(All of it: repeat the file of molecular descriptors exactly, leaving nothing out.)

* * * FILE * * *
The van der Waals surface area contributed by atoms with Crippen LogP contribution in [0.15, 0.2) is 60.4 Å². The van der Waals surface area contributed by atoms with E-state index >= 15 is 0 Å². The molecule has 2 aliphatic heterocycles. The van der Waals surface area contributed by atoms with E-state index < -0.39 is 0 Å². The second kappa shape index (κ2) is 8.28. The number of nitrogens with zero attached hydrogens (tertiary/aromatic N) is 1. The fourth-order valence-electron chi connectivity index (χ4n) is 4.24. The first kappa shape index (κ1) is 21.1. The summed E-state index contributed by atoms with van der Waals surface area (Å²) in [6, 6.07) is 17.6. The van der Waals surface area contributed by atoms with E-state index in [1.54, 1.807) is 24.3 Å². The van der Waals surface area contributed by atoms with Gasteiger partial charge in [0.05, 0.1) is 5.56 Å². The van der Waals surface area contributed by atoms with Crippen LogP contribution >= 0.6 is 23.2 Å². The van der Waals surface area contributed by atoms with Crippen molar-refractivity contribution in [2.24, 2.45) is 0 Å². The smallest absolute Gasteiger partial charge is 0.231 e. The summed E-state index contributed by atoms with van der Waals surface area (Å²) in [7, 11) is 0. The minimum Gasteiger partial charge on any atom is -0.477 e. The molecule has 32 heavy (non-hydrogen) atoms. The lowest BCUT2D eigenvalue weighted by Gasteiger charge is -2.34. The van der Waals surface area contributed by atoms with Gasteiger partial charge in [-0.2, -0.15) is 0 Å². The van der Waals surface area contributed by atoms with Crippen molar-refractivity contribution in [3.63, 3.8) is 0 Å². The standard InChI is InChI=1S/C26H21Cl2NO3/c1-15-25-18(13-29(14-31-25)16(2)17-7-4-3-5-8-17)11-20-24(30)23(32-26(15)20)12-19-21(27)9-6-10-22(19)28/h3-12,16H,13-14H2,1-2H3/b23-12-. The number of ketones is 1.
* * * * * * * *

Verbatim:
The van der Waals surface area contributed by atoms with Crippen LogP contribution in [0.15, 0.2) is 60.4 Å². The van der Waals surface area contributed by atoms with E-state index >= 15 is 0 Å². The molecule has 2 aliphatic heterocycles. The van der Waals surface area contributed by atoms with E-state index < -0.39 is 0 Å². The second kappa shape index (κ2) is 8.28. The number of nitrogens with zero attached hydrogens (tertiary/aromatic N) is 1. The fourth-order valence-electron chi connectivity index (χ4n) is 4.24. The first kappa shape index (κ1) is 21.1. The summed E-state index contributed by atoms with van der Waals surface area (Å²) in [6, 6.07) is 17.6. The van der Waals surface area contributed by atoms with E-state index in [1.54, 1.807) is 24.3 Å². The van der Waals surface area contributed by atoms with Gasteiger partial charge in [0.05, 0.1) is 5.56 Å². The van der Waals surface area contributed by atoms with Crippen LogP contribution >= 0.6 is 23.2 Å². The van der Waals surface area contributed by atoms with Crippen molar-refractivity contribution in [2.24, 2.45) is 0 Å². The smallest absolute Gasteiger partial charge is 0.231 e. The summed E-state index contributed by atoms with van der Waals surface area (Å²) in [7, 11) is 0. The minimum Gasteiger partial charge on any atom is -0.477 e. The molecule has 32 heavy (non-hydrogen) atoms. The lowest BCUT2D eigenvalue weighted by Gasteiger charge is -2.34. The van der Waals surface area contributed by atoms with Gasteiger partial charge in [-0.2, -0.15) is 0 Å². The van der Waals surface area contributed by atoms with Crippen molar-refractivity contribution in [3.63, 3.8) is 0 Å². The standard InChI is InChI=1S/C26H21Cl2NO3/c1-15-25-18(13-29(14-31-25)16(2)17-7-4-3-5-8-17)11-20-24(30)23(32-26(15)20)12-19-21(27)9-6-10-22(19)28/h3-12,16H,13-14H2,1-2H3/b23-12-. The number of ketones is 1.